The weather at MAPIC 2016 – the international retail property trade show in Cannes – may have been a metaphor for global retail.
It was largely sunny in the French Riviera, but with a chilly breeze that made fashion choices difficult.
But a busy few days with lots of positive meetings indicated that, for global retailers, expansion is still very much on the cards.
London still calling
It is always a challenge to pinpoint the overall winner at MAPIC, but my unbiased and objective nomination is London.
There continues to be robust interest in the English capital despite – and on occasion because – of the effect of the recent EU referendum.
Brexit appears to have left us with little more than the slight sting of a slapped leg as retailers continue to put London at the top of their shopping list, certainly in Europe, and often globally.
Encouraging topics of conversation included the positive influence of Crossrail on the West End and the emerging areas of King’s Cross and Battersea, as well as the amazing transformation of Covent Garden and the rise and rise of Regent Street.
On the flip side, challenges for those looking to expand into London included the business rates review and the slowdown in the luxury sector.
“Brexit appears to have left us with little more than the slight sting of a slapped leg as retailers continue to put London at the top of their shopping list”
‘Fluxury’, in other words, but nevertheless demand remains high even if there is a little less sparkle.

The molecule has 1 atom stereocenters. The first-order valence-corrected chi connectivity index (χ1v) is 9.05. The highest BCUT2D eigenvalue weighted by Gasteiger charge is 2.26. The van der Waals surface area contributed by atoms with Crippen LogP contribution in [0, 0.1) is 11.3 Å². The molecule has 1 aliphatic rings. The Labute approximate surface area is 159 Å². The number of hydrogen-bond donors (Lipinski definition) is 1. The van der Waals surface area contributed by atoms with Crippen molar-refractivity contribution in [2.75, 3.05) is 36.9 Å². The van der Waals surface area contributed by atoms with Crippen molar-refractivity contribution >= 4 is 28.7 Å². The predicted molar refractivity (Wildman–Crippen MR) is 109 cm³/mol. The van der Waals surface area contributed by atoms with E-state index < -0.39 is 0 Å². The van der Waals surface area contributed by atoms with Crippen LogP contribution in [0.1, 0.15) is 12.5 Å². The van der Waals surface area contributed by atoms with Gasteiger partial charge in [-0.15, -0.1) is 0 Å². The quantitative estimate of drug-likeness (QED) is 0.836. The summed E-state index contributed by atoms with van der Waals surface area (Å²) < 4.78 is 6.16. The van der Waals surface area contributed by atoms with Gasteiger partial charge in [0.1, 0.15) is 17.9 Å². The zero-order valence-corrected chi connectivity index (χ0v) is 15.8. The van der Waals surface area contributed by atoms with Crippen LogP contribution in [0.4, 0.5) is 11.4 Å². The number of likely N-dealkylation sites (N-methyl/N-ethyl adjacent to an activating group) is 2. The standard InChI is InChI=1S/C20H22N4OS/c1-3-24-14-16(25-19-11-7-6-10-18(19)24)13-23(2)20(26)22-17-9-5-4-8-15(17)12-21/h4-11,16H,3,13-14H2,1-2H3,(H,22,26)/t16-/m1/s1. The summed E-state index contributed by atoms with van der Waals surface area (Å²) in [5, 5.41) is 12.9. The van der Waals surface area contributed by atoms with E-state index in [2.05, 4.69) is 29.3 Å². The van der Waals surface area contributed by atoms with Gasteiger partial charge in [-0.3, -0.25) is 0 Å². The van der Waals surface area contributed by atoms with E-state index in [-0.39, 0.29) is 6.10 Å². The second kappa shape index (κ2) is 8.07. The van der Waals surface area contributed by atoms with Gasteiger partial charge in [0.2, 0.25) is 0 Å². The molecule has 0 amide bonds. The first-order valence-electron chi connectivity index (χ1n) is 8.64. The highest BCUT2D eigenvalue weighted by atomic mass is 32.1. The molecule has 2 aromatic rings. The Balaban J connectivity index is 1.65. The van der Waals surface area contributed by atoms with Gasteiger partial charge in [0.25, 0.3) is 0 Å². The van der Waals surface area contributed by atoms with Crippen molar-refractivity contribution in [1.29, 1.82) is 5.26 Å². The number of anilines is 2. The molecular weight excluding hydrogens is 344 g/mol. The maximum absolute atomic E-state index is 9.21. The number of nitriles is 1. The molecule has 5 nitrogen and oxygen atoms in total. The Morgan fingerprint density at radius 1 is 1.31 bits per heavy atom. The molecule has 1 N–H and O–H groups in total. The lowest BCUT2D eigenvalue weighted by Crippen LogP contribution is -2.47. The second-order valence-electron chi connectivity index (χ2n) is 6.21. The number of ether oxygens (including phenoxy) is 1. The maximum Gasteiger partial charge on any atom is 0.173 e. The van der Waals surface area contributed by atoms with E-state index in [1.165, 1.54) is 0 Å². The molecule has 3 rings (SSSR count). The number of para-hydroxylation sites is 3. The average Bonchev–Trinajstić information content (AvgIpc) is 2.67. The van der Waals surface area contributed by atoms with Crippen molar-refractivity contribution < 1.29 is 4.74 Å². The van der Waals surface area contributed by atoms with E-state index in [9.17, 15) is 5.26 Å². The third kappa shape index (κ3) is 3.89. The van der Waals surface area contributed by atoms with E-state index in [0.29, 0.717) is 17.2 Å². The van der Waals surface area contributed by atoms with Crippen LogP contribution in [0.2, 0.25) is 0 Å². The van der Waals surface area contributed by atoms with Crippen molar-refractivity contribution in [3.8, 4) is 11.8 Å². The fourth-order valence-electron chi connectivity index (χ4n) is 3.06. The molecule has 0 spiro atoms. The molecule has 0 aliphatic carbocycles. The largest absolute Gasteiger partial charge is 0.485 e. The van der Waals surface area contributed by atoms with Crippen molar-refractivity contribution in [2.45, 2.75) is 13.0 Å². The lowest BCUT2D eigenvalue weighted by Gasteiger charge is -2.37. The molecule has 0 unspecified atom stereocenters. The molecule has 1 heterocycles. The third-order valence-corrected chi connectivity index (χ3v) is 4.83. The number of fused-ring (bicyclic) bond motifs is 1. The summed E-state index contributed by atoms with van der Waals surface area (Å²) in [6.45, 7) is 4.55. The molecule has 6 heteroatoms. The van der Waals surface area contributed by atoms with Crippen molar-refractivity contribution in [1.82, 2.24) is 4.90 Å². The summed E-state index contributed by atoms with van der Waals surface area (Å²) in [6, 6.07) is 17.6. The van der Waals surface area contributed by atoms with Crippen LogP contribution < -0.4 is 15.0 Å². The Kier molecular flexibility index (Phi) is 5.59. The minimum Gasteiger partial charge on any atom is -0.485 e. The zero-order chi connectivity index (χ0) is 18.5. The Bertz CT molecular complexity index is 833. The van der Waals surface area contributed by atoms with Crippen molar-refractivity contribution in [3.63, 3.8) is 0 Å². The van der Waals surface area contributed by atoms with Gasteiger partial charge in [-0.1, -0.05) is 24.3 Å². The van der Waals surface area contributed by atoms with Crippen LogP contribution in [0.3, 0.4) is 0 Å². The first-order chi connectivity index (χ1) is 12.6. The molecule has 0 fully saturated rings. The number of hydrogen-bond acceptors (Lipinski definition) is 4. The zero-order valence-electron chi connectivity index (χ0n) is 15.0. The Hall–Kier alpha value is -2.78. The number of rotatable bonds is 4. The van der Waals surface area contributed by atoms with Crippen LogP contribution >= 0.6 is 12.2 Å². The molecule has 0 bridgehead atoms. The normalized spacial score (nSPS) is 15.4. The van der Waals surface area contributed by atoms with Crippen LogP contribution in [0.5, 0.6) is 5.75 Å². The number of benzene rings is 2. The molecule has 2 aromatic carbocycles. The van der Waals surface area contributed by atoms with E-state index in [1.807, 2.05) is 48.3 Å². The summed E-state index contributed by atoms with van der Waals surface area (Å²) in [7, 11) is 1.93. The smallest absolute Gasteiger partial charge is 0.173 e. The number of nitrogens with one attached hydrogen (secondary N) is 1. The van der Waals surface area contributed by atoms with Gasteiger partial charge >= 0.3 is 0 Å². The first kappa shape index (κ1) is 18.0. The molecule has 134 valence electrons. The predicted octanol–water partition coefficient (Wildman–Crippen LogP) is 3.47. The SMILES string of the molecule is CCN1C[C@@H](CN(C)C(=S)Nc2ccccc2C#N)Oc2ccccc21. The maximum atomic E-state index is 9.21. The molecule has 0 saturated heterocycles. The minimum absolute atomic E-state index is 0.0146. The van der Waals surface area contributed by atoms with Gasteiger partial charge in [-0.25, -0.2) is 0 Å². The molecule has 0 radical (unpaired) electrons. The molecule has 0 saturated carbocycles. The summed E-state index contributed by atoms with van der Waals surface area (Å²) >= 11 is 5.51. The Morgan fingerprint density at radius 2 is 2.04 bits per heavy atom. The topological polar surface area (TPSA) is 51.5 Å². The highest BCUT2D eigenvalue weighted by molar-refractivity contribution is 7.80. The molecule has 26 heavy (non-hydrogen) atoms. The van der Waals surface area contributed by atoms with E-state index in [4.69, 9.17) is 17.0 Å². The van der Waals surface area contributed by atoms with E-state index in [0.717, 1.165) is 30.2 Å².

Retailer demand is feeding through into rental growth. CBRE’s half-yearly global prime retail rents data showed that London has become the fastest-growing retail location in the world, registering an annual prime rental growth of 53.8% in the second quarter of 2016.
That spike is testament to the fact that London remains a key city for retailers and is seen as point of entry not just into the UK market, but into Europe.
Outside the London bubble, I was delighted by the growing momentum of Spanish retail on the world stage.
We had excellent attendance at our Central and Eastern European (CEE) retailer breakfast, proving that, far from being a collection of emerging markets, CEE punches well above its weight.
If the UK had its Brexit challenges, then the US had its shock presidential election result to draw attention away from Europe.
“Wait and see” seemed to be the overarching message, but there was strong representation from the US, particularly the fast-food players in the hotly contested food and beverage market.
Canada proudly demonstrated that if you can keep your head when those around you are losing theirs, the cities of Toronto and Vancouver have much to offer.
…But definitely not a Hidden Dragon. The confidence of the Asian presence at MAPIC grows quietly every year and we had excellent updates from several Asia-based retailers.
In terms of the regional opportunities, India may be the surprise package, with numerous global mega brands either recently opening or about to open in the market.
The early pioneers have long since settled down to embrace such an enormous and growing economy, but could Iran now represent one of the most exciting opportunities in global retail?
Their branding was heavy, the feedback was unbelievably positive and it cropped up on three separate occasions when I wasn’t expecting it to.
I’ve never been, but I’m starting to think I might like to.
- Mark Burlton is global executive, retail occupier, EMEA at CBRE